The Russian punk rock band “Pussy Riot,” currently on trial for desecrating Moscow’s Christ the Savior Cathedral, is being elevated by Western elites and media outlets to the status of a human rights icon.
Time magazine describes the trial as “A Kangaroo Court Goes on a Witch Hunt,” while Britain’s Guardian newspaper quotes supporters comparing group leader Nadezhda Tolokonnikova to Simone de Beauvoir. The Obama administration says it is “deeply concerned” about what it calls a “politically-motivated prosecution,” and the pro-abortion “human rights” group Amnesty International claims the trio are “prisoners of conscience.” Madonna Ciccone and other American pop stars and celebrities have characterized the girls as “heroes” and are demanding their release.
However, those same sources are giving a very truncated version of what the trio of girls actually did when they entered Russia’s most revered church, for what the band members claimed was merely a political protest against the administration of Russian President Vladimir Putin.
The three women, all in their twenties, are being prosecuted for barging into the Cathedral’s most sacred space, the sanctuary that contains the altar, where they performed a high-kicking dance, sang an expletive-laden song, and engaged in mockery of worship. A video of their antics, with an English translation of the lyrics, can be found here (warning: offensive content).
Western media accounts typically quote only one phrase from the song sung by the trio, “St. Mary, virgin, drive away Putin,” giving the impression that the song was nothing more than an outcry against the Russian leader. However, an English translation of the full lyrics obtained by LifeSiteNews.com indicate that the girls had more than just electoral politics in mind.
In addition to their mockery of Orthodox worship, the girls derided the “Black robe, golden epaulettes,” of Orthodox clergy, and mocked the “crawling and bowing” of the parishioners. They then added a barb against the Orthodox Church’s defense of public morality, stating, “The ghost of freedom is in heaven, Gay pride sent to Siberia in chains.”
“The head of the KGB is their chief saint,” continue the girls, in reference to Putin’s former position under the Soviet regime.
They then sing a stanza associating the sacred with feces, followed by another stanza objecting to perceived support of the Putin administration by leaders of Orthodoxy, then another stating “Patriarch Gundyaev believes in Putin,” adding “B**ch, you better believe in God.”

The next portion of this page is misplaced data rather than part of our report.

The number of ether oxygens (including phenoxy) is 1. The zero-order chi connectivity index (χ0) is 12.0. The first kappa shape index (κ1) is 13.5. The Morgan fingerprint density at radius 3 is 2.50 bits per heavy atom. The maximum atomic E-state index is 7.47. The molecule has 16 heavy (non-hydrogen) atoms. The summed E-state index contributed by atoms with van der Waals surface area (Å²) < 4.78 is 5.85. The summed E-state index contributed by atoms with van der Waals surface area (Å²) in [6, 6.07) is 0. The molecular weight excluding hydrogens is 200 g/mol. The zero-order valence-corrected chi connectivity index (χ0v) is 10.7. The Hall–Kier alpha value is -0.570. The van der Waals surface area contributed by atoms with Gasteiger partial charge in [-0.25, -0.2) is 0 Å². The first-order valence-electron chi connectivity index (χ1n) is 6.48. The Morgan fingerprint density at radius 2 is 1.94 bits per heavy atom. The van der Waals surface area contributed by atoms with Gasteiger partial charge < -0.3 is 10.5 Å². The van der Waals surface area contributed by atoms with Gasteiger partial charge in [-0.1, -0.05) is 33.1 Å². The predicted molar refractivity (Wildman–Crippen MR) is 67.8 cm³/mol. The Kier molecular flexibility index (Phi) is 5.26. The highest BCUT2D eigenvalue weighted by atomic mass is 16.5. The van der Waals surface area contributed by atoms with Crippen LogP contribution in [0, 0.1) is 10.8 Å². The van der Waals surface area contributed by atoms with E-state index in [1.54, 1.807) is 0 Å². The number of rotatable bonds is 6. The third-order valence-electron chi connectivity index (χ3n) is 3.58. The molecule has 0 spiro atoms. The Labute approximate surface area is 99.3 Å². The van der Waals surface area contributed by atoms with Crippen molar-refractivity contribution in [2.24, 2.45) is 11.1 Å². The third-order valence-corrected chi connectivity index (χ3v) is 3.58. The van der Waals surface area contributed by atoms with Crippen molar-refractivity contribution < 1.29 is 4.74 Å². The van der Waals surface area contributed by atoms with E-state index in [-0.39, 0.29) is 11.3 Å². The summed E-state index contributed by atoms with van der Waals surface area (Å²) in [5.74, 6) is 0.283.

Another aspect of the story that has been left virtually unreported by Western media outlets is the association of “Pussy Riot” and its members with other obscene displays calculated to provoke moral offense and outrage.
In 2008, “Pussy Riot” member Nadezhda Tolokonnikova, her husband and other member of the art-group “Voina” entered Moscow’s Museum of Biology in order to engage in a “fertility rite” protest against the election of Dmitry Medvedev as the country’s president. They removed their clothes and engaged in public sex in the museum, while others took photos of the incident and posted them on the Internet.
The group’s repeated acts of calculated provocation against Russian religious and moral sensibilities have created an impression of the band in their home country that differs dramatically from the sympathetic portrayal produced for Western consumers.
While America’s pop culture royalty and media establishment fawn over the jailed trio, Russian performers have been loathe to associate themselves with their cause, including the nation’s two biggest rock stars, Zemfira and Mumiy Troll. Some, like the star singer Elena Vaenga, have even denounced them publicly, stating, “I’ll personally drink to the health of the judge who’ll slap them with some jail time.”
Even sympathetic Russian journalist Michael Idov admits in a recent article for the New York Times that “the hometown opinion on Pussy Riot is mixed at best. Even the liberal response has involved language like ‘They should let these chicks go with a slap on the ass.’”
Religious persecution from Russia’s liberals?
Alexander Shchipkov, chairman of the Club of Orthodox Christian Journalists, whom the Voice of Russia characterizes as “a prominent blogger who had to pay dearly for his religious beliefs back in the Soviet times,” regards the group’s cathedral “protest” as a “a cold, bloodless terrorist act.”
“The people who stand behind Pussy Riot want the church to adopt a secular system of values – moral relativism, ecumenism, political correctness and other rules of consumer society. The church will never agree to this kind of ‘secular Reformation,’” Shchipkov added, according to the Voice of Russia.
Dr. Igor Beloborodov, director of Russia’s Demographic Research Institute, told LifeSiteNews in an email interview that “Pussy Riot” has “repeatedly insulted the feelings of believers” in Russia, and is actively engaged in promoting an anti-family, anti-Christian agenda.
“Few people know that their aggressive actions have taken place under the slogans of the LGBT community,” wrote Beloborodov. “They have repeatedly stated in their comments that these actions are directed not only against the Orthodox Church and orthodox believers, but also in solidarity with sexual minorities, which in their opinion, are not supported by the Russian authorities.
“They chose the church as a target for attack, as Orthodox priests are actively supporting the traditional family and the telling of truth about homosexuality,” he continued. “Obviously, in the spread of the ‘culture of death’ this group and all of their actions are a well-planned social project to discredit the church and the destruction of the natural family.
That is why today the anti-Christian lobby is expending huge resources in order to present this group as ‘martyrs.’ In fact we are dealing with dangerous anti-moral ‘terrorists’ fighting against society, churches and our children,” he added.